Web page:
But Mayweather, who often says things to hype a fight, forked-tongue-in-cheek, has only amplified this fight even more. With high-attendance press conferences in all major markets in the U.S.A. and Mexico, he continually proves that he is the Pay-Per-View king as the fight is already a sell out and the PPV numbers are being predicted to be at or to exceed record numbers.


And that sits fine with Mayweather, who likes to play the villain during promotions while talking degrading facts about his opponents all the while praising them and promising to break them down. These media ventures are one Mayweather is very accustomed to, from HBO's documentary series 24/7, to Dancing With the Stars, to stints in the WWE, Mayweather relishes the limelight and does not mind casting a brooding shadow over his image to get fans to tune in.


Alvarez, while a star in his native Mexico, has already said that the tours are harder than training. He has, however, remained poised throughout the promotional tour. The only break in his concentration was during a recent stare off where he snickered at a poker-faced Mayweather. Whether that's a sign of weakness that Mayweather will capitalize on is up for debate.


What is not for debate is the fact that this will be the first time Alvarez has faced a fighter of Mayweather's dominance. The closest competitor Alvarez has had to Mayweather was Mosley, and Alvarez hardly looked like the man to take the mantle from either Mayweather or Manny Pacquiao, both fighters who beat Mosley more decisively than Alvarez.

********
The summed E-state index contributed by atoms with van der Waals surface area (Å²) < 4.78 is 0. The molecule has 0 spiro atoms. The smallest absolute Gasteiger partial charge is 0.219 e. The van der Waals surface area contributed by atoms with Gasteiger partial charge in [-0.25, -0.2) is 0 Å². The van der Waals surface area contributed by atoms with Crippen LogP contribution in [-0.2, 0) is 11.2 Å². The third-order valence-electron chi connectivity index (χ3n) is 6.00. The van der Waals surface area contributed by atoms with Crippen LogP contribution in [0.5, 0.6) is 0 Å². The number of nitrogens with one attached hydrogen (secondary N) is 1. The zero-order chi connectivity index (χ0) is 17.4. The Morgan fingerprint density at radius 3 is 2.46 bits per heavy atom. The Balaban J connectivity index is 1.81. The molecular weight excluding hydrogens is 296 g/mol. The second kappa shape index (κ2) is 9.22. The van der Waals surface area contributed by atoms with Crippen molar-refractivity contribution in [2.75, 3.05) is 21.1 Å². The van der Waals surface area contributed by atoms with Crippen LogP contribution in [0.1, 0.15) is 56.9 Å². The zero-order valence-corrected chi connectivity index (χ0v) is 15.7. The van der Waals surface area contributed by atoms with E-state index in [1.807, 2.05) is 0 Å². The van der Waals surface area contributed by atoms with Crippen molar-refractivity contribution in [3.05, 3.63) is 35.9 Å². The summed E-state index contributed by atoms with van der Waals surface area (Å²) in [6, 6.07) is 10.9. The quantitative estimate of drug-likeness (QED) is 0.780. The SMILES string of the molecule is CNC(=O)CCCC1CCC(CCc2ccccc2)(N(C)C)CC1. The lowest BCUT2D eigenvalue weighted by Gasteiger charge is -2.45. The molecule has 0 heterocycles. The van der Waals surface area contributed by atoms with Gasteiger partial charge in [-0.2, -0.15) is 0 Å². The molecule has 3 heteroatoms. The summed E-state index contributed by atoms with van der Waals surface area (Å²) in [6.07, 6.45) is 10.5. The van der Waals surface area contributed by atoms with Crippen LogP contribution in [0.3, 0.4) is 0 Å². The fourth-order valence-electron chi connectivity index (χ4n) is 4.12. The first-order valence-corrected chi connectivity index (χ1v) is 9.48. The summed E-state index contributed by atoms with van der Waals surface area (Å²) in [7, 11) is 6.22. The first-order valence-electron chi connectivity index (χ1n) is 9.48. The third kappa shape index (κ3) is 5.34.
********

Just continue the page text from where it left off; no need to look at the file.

This will be the tale of two fighters who will go in different paths after the fight. One will ascent or remain on the throne, and the other will descent o an unfamiliar place and an obscure future. That much is sure. What is unsure is whether or not Alvarez can bring out the best in Mayweather or vice versa.


Mayweather is secure in winning a fight by cautiously placing his counter shots and staying out of harm's way. He does not feel the need to "close the show" even against fighters he has proven his dominance midway through the fight. He has endeared some boxing purists with his style but alienated just as many who want blood, guts, and every second that passes in the ring to correspond to every cent they've spent outside of it.

In this age of rapid information and glossy records, the onus lies, fairly or not, on Alvarez's young shoulders. It is his duty to cut off the ring and make the proven, successful boxer brawl. And whether he is ready for this fight or not, this fight will let everyone know his future. Some say he is too young and not yet ready. But so was a young Cassius Clay (before he became Muhammad Ali) against Sonny Liston, and so was fellow Mexican Salvador Sanchez until it was his turn to face the elite from his division.


Alvarez has everything to prove and gain. Mayweather has only a record to lose. What he has accomplished to this point is secure, even though boxing is the only sport where a lifetime of work can be wiped away in 10 seconds. Boxing fans don't remember records, they remember memorable fights. It's what's talked about the next day and for years on end. It's what makes legends. And aside from watching two undefeated fighters battle wit and grit, fans always look for the fight they will tell tales about to their family and friends both today and tomorrow. Will a legend rise or will a fighter's record merely descend? We shall all find out Saturday night, September 14.